Cuesta College, San Luis Obispo, CA
Cf. Giambattista/Richardson/Richardson, Physics, 2/e, Problems 8.19, 8.35
A uniform beam is mounted on a pivot at one end, and supported at its center by a cable perpendicular to the beam. Discuss why the magnitude of the tension in the cable is less than the weight of the beam. Explain your reasoning using diagram(s) with locations of forces and perpendicular lever arms, the properties of torques, and Newton's laws.
Solution and grading rubric:
Correct. The counterclockwise torque from cable equals the clockwise torque from weight, but the cable has a larger lever arm (L/2) than weight (L·cos(25°)/2), such that the cable tension force must be smaller than the weight force.
As (p), but argument indirectly, weakly, or only by definition supports the statement to be proven, or has minor inconsistencies or loopholes.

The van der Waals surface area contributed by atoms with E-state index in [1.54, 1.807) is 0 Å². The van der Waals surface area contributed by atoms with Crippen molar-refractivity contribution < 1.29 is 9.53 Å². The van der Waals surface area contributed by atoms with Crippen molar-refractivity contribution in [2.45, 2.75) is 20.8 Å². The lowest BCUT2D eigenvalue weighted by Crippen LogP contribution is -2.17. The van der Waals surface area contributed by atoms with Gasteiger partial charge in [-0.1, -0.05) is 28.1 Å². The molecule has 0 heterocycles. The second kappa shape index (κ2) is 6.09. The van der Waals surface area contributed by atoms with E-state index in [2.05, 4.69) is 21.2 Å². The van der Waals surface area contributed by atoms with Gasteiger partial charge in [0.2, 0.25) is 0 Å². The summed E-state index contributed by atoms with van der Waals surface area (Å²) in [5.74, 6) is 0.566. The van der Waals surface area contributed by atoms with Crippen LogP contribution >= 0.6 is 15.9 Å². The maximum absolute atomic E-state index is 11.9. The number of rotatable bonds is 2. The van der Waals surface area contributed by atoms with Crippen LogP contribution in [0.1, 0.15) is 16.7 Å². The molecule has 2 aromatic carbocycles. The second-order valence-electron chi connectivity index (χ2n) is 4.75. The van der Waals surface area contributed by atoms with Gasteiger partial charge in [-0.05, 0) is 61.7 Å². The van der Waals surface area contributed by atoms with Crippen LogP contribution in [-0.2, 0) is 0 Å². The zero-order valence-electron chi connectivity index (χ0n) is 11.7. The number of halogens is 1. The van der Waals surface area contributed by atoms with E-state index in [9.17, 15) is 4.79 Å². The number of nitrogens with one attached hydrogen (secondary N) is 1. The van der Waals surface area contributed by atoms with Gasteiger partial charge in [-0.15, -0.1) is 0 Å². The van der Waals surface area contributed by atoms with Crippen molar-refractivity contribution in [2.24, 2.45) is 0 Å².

Nearly correct, but argument has conceptual errors, or is incomplete. Applies Newton's first law for rotations, but r⊥ discussion is garbled or missing.
Limited relevant discussion of supporting evidence of at least some merit, but in an inconsistent or unclear manner. At least attempts to discuss torques, forces, lever arms, but Newton's first law for rotations is not clearly used. May instead use Newton's first law for vertical forces and involve the force of the pivot point, but does not clearly break up tension into vertical and horizontal components.
Implementation of ideas, but credit given for effort rather than merit. Does not discuss torques, forces, lever arms.
Irrelevant discussion/effectively blank.
Sections 70854, 70855
Exam code: midterm02fR3q
p: 16 students
r: 3 students
t: 10 students
v: 24 students
x: 0 students
y: 0 students
z: 0 students
A sample "p" response (from student 4816):